The set-up was of course inspired by the classic Battle of Sittangbad. Palm trees were substituted for those seen in the original battle, and some ruined buildings suggested Sittangbad and Eisenberg. All, as usual, on Stuart's 6' x 3' dining table.
|The set-up. The attacking forces are shown as set out to indicate what was available. |
Arrival on the table would be in sets of 4 units on consecutive moves.
|I took the attacking side. My heavy infantry is seen here pushing forward to clear the area around the ruined castle keep (a Hornby Skaledale model). One of the defending units has already been seen off (right of photo).|
|Although down to half strength, the enemy cavalry is still in being and continues to threaten. My own units are also rather depleted, but my heavy cavalry is attacking on my right.|
2 x heavy infantry units (18 figures each, phalanx with pikes)
1 x light infantry unit (12 figures, javelin men)
1 x light infantry unit (12 figures, slingers)
1 x heavy cavalry unit (8 figures)
1 x light cavalry unit (8 figures, javelins)
2 x elephants
1 x war engine
|Assembled and undercoated (sans shields, of course - they go on last), you can see what nice figures these are. |
The dark brown undercoat was an idea I found online. It works very well for me.
|My first 12 figure unit. For the moment I'm going for the two Tony Bath nations of Hyperboria and Hyrkania|
as the opposing forces. These chaps will form the core of the Hyperborean infantry.
|Rear view. I find these multi-pose hard plastics much easier to paint than metal figures. My basic block painting produced a result I was entirely pleased with, in a fairly quick timescale. Even assembling the figures was quite a fun experience.|
|The first 6 figure tranche of the next unit.|
|Yes, 18 figure units do look better, but I must be patient!|
|18 figures in 2 ranks. |
The paint schemes are of course entirely of my own invention - another plus for the project!
I have been trying to make up a strapline for this project, and so far I have:
- Trimsos: A Simple Game of Ancient Warfare
- Trimsos: Playing With Toy Soldiers in the Ancient Period
- Trimsos: Some Knockabout Fun in the World of Ancient Warfare
Two smells? Well, first the lovely small of an old book - don't you just love that aroma? And secondly, the smell of When Wargaming Started To Go Wrong. Charles Senior is immensely pleased with the rules that had taken ancient wargaming by storm in 1974 - those of the Wargames Research Group, in their 3rd Edition when the book was written. "Certainly, any improvement could only be trifling", he states triumphantly. Ah well, 4 more editions were to come, then DBA, DBM, DBwhatever, etc, etc. As an exercise I downloaded the WRG 3rd Edition rules, which are still available on the internet (thanks to the History of WRG page). Frankly, I am happy these have been consigned to the dustbin of wargaming history. Reading them brought back memories of watching WRG ancients games at the Southampton and Bath clubs back in the 1980s - mostly, the games seemed to consist of people compiling lists of plus and minus factors on pads of paper every time firing, melee or morale were being conducted. The impression was one of extreme tedium, and was probably a major reason I never got into ancients!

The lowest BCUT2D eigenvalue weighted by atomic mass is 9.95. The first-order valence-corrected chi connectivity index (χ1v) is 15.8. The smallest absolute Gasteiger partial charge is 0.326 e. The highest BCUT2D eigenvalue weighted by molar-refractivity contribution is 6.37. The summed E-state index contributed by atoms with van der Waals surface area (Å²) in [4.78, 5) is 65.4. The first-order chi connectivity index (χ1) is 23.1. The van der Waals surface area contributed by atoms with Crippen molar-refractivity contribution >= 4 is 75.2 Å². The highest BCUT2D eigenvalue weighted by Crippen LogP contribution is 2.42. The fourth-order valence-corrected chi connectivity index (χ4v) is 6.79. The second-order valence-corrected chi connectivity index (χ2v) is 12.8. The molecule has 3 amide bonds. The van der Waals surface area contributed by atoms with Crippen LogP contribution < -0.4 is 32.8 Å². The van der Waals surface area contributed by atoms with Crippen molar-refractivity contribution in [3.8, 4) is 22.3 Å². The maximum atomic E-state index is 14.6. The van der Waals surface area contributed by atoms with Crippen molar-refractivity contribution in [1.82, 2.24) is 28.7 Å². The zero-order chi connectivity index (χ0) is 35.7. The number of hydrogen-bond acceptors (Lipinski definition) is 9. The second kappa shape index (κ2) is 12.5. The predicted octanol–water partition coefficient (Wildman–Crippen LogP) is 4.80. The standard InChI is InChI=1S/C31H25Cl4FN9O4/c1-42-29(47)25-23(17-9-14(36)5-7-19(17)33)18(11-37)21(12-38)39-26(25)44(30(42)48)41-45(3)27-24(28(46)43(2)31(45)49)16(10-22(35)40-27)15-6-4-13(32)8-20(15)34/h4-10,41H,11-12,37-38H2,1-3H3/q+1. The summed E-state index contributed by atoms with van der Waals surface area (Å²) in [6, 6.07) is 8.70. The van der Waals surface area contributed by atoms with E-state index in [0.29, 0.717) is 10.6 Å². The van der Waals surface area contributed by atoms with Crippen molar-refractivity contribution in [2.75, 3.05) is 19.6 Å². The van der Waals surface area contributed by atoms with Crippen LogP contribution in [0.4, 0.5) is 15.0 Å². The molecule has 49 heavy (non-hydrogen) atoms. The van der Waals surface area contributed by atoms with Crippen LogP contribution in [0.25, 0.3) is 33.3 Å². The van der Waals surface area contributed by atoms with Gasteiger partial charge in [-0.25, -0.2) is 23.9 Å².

To be fair, WW2 wargamers were stuck with equally awful rule sets, like the unplayable Firefly rules (which appear to been played by a fair number of people - how did they do it?). Anyway, suffice to say my own nostalgia (and I think I can say Stuart's as well) certainly doesn't include any set of WRG ancients rules, although the first edition is well worth a look for old times' sake.
The other book I will acquire in time is Tony Bath's Ancient Wargaming, published by John Curry's redoubtable 'History of Wargaming' project. Not that I'm going to start any ancient period campaigning, but I want the background to Mr Bath's wargaming world, and especially ideas for the names of countries, generals and units to add spice to my own gaming. Why copy Tony Bath? Simply as a tribute to his contribution to wargaming in general and ancient wargaming in particular. It is important to me to reference my sources of inspiration. For me, the early works of the wargaming greats form a sort of imaginary history (if you will), encompassing the beginning of the modern hobby of wargaming. Having largely set aside real history, keeping in touch with this spirit is a vital part of the Trimsos Project (at least for me. Stuart probably thinks I'm nuts).
Anyway, Christmas is coming up, so no need to buy straight away!
So, it seems a lot of threads are coming together to make this new venture inspiring. I have high hopes, tempered with a reasonable amount of caution. I will of course keep you all posted.
'Til next time!